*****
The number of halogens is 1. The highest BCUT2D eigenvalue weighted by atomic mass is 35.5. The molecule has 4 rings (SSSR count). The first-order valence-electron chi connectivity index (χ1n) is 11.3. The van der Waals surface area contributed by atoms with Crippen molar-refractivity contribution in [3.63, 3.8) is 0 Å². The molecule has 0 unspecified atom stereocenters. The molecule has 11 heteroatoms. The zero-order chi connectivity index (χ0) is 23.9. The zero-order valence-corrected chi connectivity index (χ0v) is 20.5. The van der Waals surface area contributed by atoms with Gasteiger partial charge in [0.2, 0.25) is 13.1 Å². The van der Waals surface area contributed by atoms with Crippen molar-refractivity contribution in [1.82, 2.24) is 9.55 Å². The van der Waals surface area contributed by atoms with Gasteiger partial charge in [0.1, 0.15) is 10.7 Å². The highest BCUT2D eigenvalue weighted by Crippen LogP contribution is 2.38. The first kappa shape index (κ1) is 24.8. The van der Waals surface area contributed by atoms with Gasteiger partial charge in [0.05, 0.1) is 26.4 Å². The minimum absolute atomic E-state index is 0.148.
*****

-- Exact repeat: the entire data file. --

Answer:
The number of halogens is 1. The highest BCUT2D eigenvalue weighted by atomic mass is 35.5. The molecule has 4 rings (SSSR count). The first-order valence-electron chi connectivity index (χ1n) is 11.3. The van der Waals surface area contributed by atoms with Crippen molar-refractivity contribution in [3.63, 3.8) is 0 Å². The molecule has 0 unspecified atom stereocenters. The molecule has 11 heteroatoms. The zero-order chi connectivity index (χ0) is 23.9. The zero-order valence-corrected chi connectivity index (χ0v) is 20.5. The van der Waals surface area contributed by atoms with Gasteiger partial charge in [0.2, 0.25) is 13.1 Å². The van der Waals surface area contributed by atoms with Crippen molar-refractivity contribution in [1.82, 2.24) is 9.55 Å². The van der Waals surface area contributed by atoms with Gasteiger partial charge in [0.1, 0.15) is 10.7 Å². The highest BCUT2D eigenvalue weighted by Crippen LogP contribution is 2.38. The first kappa shape index (κ1) is 24.8. The van der Waals surface area contributed by atoms with Gasteiger partial charge in [0.05, 0.1) is 26.4 Å². The minimum absolute atomic E-state index is 0.148.